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January/February 2019

Just Another Warm Summer Night

Any shrink worth his ninety dollars an hour would probably say I should “face the pain and deal with it.” In fact, I’ve heard those words more than once. They even sound like something I might say to the women who come to me for counseling, looking for someone to take away their pain, their voices breaking as they recount the horrors of their own personal hells while I sit there listening, trying to assure them that they are not crazy.

A Few Good Women“I understand,” I say. “You’re not alone. Many of us have seen the same things. Together, we can get past the problems. It’s hard work, but it can be done.”

Occasionally, the words work. But it’s on nights like this that they and I must face the realization that we are alone, that ours is a solitary pain, to be felt in hundreds of 3 a.m.’s when those around us are sleeping peacefully.

There was a time when I didn’t understand that, when I didn’t know how alone I was, how alone we all were. It was a time when I thought I would be able to talk about—exorcise—all the memories of hours spent in the operating rooms of Pleiku and Qui Nhon, working with surgeons as we tried to save the lives of boys who would never again be whole.

I wanted to tell someone I loved—my parents, a friend, a relative, anyone—about the rocket attacks and all the nights I slept under my bunk; about the weeks we had more casualties than we could handle and how hard we worked even when we knew it was hopeless; about the tiny children with their arms and legs blown off; about the terrible oppression of the monsoon and the nights we knew we would die. Vietnam was the worst time of my life, yet it was also, in many ways, the most important and the most intense. For years, I tried to talk about it. Nobody listened.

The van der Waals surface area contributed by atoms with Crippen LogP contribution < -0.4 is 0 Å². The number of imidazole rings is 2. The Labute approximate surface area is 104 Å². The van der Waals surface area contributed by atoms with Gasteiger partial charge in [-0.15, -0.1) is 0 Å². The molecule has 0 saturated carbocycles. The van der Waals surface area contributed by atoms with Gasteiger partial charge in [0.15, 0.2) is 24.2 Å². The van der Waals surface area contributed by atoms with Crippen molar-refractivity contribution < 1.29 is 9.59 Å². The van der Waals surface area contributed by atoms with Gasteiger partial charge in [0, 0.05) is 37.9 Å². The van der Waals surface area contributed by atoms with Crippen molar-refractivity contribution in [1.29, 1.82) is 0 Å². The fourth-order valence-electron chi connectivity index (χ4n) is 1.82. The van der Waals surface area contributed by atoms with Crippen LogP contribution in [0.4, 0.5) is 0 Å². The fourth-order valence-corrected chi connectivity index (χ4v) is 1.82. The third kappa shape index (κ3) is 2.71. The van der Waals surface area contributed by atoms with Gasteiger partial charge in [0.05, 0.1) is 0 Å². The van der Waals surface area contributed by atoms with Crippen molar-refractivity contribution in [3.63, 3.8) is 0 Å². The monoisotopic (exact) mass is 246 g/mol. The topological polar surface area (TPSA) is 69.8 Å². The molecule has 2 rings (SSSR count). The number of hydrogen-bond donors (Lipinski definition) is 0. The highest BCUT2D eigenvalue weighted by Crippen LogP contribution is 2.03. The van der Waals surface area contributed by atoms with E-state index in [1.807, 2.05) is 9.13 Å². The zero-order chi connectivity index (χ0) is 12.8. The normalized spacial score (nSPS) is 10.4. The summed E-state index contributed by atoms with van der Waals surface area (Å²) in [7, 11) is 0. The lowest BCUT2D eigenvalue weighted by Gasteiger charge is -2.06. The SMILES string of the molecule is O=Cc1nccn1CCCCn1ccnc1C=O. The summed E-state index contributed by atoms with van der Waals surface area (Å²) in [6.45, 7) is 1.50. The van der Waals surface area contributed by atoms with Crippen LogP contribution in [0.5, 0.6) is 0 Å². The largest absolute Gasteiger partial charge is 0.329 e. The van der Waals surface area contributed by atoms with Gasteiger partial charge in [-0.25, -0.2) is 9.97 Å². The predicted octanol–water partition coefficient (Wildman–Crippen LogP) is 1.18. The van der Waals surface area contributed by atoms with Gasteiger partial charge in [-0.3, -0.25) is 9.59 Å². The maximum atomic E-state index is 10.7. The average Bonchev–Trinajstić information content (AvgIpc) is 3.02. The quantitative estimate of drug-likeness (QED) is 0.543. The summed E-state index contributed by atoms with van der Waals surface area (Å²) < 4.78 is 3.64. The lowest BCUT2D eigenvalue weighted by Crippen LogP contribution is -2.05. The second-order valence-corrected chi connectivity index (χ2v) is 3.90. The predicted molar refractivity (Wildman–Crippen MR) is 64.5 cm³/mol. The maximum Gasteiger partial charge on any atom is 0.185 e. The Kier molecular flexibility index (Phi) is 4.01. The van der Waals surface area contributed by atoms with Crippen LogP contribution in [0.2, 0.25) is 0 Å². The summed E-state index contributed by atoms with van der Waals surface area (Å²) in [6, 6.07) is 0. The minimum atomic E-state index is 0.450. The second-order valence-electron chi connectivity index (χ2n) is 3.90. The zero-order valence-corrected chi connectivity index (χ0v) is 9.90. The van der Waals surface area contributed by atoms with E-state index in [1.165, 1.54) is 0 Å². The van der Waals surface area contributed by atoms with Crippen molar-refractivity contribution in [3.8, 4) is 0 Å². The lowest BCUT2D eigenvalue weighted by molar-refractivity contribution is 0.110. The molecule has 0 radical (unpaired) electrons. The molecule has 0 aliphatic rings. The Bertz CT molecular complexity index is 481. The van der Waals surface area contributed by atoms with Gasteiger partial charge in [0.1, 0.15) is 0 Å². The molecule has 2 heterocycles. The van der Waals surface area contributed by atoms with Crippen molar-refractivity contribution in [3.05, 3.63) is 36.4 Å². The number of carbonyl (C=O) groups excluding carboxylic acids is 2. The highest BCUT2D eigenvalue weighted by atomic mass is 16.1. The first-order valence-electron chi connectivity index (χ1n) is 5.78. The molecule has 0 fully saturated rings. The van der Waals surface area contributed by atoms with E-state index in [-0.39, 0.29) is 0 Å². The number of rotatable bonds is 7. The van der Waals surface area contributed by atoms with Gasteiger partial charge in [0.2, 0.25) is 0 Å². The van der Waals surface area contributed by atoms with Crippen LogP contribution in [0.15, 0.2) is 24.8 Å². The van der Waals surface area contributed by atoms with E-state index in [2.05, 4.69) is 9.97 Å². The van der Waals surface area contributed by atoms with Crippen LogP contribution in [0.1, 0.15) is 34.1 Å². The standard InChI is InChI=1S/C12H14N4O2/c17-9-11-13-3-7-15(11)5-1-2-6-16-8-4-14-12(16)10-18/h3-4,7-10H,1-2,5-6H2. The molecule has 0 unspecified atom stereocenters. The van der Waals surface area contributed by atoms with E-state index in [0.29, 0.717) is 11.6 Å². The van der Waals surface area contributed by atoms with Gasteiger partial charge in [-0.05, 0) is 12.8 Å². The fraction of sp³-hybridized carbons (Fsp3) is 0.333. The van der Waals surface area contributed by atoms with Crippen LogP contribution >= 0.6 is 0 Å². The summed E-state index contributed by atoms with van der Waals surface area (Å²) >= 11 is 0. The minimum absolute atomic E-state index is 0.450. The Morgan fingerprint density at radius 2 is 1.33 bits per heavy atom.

Who would have wanted to listen? Mine were not nice, neat stories. There was love, but no cute little love stories; heroes, but no grand, heroic war stories; winners, but you had to look hard to tell them from the losers. On our battlefields, there were no knights in shining armor rescuing damsels in distress. The stories, even the funny ones, were all dirty. They were rotten and they stank. The moments, good and bad, were permeated with the stench of death and napalm.

And when that year was over, when the “Freedom Bird” took me back to “the world,” I learned that my war was just beginning.

— From Lynda Van Devanter’s pioneering 1983 memoir,
Home Before Morning: The True Story of an
Army Nurse in Vietnam
, published by Warner Books.





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  Photo ©Michael KeatingTwo VVA chapters deliver VA holiday cheer.
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